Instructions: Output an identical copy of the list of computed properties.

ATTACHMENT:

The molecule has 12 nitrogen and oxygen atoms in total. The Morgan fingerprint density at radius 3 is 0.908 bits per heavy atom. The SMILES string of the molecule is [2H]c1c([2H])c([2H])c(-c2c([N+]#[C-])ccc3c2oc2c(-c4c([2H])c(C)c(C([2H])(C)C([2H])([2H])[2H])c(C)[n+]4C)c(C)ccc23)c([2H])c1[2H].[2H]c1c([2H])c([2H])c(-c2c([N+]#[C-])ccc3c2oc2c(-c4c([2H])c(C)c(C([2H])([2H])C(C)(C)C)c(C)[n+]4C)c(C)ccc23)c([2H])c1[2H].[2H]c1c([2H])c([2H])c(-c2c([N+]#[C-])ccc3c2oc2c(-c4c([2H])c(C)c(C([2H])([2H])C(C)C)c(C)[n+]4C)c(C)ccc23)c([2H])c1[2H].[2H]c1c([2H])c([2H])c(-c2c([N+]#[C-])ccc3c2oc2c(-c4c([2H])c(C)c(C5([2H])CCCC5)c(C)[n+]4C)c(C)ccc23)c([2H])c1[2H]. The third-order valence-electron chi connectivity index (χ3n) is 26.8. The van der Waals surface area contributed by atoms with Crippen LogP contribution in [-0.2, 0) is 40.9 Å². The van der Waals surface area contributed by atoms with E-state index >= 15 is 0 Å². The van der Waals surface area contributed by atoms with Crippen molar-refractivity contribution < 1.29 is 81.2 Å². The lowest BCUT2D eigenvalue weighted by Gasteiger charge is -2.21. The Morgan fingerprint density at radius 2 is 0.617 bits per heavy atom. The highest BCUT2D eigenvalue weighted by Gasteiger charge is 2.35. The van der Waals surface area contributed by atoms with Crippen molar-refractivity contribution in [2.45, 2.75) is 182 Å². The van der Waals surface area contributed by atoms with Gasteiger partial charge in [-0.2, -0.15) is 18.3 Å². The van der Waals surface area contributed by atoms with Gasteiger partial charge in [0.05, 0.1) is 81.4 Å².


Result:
The molecule has 12 nitrogen and oxygen atoms in total. The Morgan fingerprint density at radius 3 is 0.908 bits per heavy atom. The SMILES string of the molecule is [2H]c1c([2H])c([2H])c(-c2c([N+]#[C-])ccc3c2oc2c(-c4c([2H])c(C)c(C([2H])(C)C([2H])([2H])[2H])c(C)[n+]4C)c(C)ccc23)c([2H])c1[2H].[2H]c1c([2H])c([2H])c(-c2c([N+]#[C-])ccc3c2oc2c(-c4c([2H])c(C)c(C([2H])([2H])C(C)(C)C)c(C)[n+]4C)c(C)ccc23)c([2H])c1[2H].[2H]c1c([2H])c([2H])c(-c2c([N+]#[C-])ccc3c2oc2c(-c4c([2H])c(C)c(C([2H])([2H])C(C)C)c(C)[n+]4C)c(C)ccc23)c([2H])c1[2H].[2H]c1c([2H])c([2H])c(-c2c([N+]#[C-])ccc3c2oc2c(-c4c([2H])c(C)c(C5([2H])CCCC5)c(C)[n+]4C)c(C)ccc23)c([2H])c1[2H]. The third-order valence-electron chi connectivity index (χ3n) is 26.8. The van der Waals surface area contributed by atoms with Crippen LogP contribution in [-0.2, 0) is 40.9 Å². The van der Waals surface area contributed by atoms with E-state index >= 15 is 0 Å². The van der Waals surface area contributed by atoms with Crippen molar-refractivity contribution < 1.29 is 81.2 Å². The lowest BCUT2D eigenvalue weighted by Gasteiger charge is -2.21. The Morgan fingerprint density at radius 2 is 0.617 bits per heavy atom. The highest BCUT2D eigenvalue weighted by Gasteiger charge is 2.35. The van der Waals surface area contributed by atoms with Crippen molar-refractivity contribution in [2.45, 2.75) is 182 Å². The van der Waals surface area contributed by atoms with Gasteiger partial charge in [-0.2, -0.15) is 18.3 Å². The van der Waals surface area contributed by atoms with Gasteiger partial charge in [0.05, 0.1) is 81.4 Å².